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    New Solar DHW System for NW School (7 Posts)

  • Paul Pollets Paul Pollets @ 10:32 PM
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    New Solar DHW System for NW School

    Here's some pics from a project we're about to complete and commission next week.
    The 4 panel array has 120 vacuum tubes (Viessmann VitoSol 300T) in 4 arrays.
    The storage tank is a custom AOSmith SS 250g tank. The solar tank will feed the (2) commercial water heaters located below the solar tank room. The pump module is a Viessmann Divicon with internal FPHX. An Onicon BTU & flowmeter will track data for the school's "Dashboard". BACnet interface by Viessmann.
    This post was edited by an admin on November 1, 2013 10:36 PM.
  • jumper jumper @ 12:07 AM
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    how much?

    How much did it cost and how many BTU will it produce?
  • Paul Pollets Paul Pollets @ 8:42 AM
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    Output

    The system will produce 40K btu's/hr at peak load. Due to the specific peak loads which are reduced in June-Aug, as the school only has 10% of students present, the racks were tilted to 45 degrees rather than 25. This lowers the system output during the strongest solar months.
    As for cost, it was less than 1/2 the price of a drainback system that was originally proposed for the facility. I'd rather not share the specifics.
  • solradman solradman @ 3:35 PM
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    Less then half.

    Please explain that.  Other than the flat plates needing a beefier mounting system one would think the rest of the system would be a wash.
  • Paul Pollets Paul Pollets @ 4:29 PM
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    ??

    I'm not sure what you're asking to explain... The original drainback system used 12 flat panels, compared to 4 arrays. The drainback piping was designed from the basement level requiring the pumps to pump up 85 ft. The amp load was over 40 amps. This design uses 12-14 amps with all pumps running.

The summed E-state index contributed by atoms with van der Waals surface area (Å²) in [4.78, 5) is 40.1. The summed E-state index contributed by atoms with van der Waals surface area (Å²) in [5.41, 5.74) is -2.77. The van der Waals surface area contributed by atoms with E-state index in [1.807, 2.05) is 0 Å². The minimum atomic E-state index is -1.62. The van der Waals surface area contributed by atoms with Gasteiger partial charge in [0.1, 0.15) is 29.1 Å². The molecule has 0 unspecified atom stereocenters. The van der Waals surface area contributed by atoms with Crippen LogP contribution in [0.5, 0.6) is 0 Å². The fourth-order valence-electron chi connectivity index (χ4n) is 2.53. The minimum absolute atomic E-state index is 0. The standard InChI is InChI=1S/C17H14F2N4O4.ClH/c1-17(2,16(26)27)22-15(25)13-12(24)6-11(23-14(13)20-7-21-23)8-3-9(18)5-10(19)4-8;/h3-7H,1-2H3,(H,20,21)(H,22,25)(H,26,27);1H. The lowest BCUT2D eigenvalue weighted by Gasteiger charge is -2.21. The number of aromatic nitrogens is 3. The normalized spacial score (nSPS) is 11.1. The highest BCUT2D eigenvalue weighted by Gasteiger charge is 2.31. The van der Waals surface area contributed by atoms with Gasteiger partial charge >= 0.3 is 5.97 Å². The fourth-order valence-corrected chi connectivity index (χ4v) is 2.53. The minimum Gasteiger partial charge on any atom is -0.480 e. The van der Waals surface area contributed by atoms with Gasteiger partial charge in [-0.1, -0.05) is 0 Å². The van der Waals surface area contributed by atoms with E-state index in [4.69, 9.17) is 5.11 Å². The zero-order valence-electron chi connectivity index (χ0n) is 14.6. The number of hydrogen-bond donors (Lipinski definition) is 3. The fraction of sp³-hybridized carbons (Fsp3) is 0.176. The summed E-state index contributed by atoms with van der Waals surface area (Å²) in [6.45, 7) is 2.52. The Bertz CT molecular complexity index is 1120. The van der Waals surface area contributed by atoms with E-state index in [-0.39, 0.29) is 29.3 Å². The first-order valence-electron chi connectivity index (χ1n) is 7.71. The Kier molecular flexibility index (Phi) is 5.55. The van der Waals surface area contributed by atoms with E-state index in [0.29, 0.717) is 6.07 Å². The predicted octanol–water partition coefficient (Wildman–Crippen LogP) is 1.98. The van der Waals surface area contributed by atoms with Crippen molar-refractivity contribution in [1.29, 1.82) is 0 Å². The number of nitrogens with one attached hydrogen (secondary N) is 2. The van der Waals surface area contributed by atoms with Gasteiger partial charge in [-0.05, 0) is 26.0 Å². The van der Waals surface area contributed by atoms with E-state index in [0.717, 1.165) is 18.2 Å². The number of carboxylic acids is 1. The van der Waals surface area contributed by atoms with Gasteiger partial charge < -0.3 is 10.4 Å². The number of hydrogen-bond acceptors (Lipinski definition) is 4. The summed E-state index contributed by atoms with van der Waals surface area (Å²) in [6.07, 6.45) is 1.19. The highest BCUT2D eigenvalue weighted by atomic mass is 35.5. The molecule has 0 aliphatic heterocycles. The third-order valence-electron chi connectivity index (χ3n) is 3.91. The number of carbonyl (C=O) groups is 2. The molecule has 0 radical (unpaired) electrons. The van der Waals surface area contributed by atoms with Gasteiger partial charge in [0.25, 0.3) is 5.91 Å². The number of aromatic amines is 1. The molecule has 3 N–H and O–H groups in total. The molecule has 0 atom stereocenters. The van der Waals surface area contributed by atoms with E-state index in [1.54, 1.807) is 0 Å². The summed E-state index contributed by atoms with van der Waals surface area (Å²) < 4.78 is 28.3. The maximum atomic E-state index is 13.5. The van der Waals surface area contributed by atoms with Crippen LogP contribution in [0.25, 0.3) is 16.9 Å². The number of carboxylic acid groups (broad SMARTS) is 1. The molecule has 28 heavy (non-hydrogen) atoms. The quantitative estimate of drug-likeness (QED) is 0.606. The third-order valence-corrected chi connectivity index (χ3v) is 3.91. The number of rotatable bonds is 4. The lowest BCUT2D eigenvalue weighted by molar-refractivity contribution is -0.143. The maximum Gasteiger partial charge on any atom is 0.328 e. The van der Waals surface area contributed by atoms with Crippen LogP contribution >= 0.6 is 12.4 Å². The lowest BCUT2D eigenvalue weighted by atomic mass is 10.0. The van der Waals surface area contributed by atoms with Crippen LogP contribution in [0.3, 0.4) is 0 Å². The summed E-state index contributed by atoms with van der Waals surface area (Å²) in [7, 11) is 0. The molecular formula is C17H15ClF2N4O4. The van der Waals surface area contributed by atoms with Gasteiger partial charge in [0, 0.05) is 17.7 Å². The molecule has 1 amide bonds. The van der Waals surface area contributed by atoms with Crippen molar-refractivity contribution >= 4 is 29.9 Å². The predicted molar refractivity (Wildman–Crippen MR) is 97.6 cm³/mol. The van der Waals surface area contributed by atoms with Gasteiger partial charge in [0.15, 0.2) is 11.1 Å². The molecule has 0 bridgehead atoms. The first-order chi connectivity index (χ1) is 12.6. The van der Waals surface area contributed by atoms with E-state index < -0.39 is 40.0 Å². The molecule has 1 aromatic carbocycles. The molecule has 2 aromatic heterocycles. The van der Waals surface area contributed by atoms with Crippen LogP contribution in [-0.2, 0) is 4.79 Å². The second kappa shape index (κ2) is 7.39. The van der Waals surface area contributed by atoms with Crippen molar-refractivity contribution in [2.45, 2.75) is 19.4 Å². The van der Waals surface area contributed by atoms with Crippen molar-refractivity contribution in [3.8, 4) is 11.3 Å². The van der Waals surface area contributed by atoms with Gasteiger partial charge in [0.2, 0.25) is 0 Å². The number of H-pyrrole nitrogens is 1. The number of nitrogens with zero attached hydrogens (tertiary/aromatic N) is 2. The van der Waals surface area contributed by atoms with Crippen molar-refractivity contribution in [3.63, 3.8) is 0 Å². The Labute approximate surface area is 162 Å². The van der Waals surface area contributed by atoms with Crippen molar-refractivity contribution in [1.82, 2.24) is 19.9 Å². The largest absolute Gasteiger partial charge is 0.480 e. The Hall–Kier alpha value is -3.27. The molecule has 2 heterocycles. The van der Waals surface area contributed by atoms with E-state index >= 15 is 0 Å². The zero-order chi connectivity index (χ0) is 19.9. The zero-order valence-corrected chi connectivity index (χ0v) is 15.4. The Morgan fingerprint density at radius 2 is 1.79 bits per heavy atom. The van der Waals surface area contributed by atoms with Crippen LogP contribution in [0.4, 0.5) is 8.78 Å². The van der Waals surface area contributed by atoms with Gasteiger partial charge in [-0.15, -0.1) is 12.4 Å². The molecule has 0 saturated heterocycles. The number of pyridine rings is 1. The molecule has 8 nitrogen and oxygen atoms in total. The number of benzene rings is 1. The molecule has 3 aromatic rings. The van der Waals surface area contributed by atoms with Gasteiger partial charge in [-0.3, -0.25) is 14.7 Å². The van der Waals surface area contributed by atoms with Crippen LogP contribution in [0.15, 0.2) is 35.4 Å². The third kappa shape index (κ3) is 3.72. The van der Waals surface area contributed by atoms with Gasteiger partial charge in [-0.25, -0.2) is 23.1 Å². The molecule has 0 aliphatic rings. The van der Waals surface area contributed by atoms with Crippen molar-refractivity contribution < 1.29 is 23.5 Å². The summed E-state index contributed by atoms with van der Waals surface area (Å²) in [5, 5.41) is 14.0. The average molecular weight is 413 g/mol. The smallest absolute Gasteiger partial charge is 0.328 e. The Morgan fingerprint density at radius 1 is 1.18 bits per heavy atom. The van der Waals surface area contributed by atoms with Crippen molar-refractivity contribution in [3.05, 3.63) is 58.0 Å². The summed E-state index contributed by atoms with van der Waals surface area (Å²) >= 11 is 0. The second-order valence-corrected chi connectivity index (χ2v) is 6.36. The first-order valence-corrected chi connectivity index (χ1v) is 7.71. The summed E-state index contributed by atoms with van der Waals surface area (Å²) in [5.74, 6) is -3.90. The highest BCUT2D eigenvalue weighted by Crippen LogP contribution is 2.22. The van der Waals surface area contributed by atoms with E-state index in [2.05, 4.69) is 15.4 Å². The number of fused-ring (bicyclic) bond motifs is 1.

• JamieLeef JamieLeef @ 11:04 PM
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    flow meters

    Nicely piped system. And good to know that AO will make a 250 gal tank. You should consider the flow meter range limitations of the Onicon units - looks like the F1100 series. Those will not reliably read below about 3/4 GPM. Based on reviewing many flow measurement studies on commercial and residential buildings I believe there are often a lot of flows in the range from 0.2 to 0.75. Seems like low flow but it can add up to lots of volume and lots of Btu. This will mean that you will be underreporting your solar heat delivery to the building. If the system seems to be underperforming (assuming anyone actually watches the BACNET) you might want to check to see what you might be missing. Check out the Tricon meters.
  • Paul Pollets Paul Pollets @ 11:40 PM
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    Flowmeter

    The flowmeter was specified by the mechanical engineering team based on average flow rates from the heat exchanger into the storage tank. We're about to set up the internet connection this week which will allow monitoring. From what I've observed, flow rates vary between 2 and 5gpm in December. The array produces 110 degree water when ambient temp is 25.
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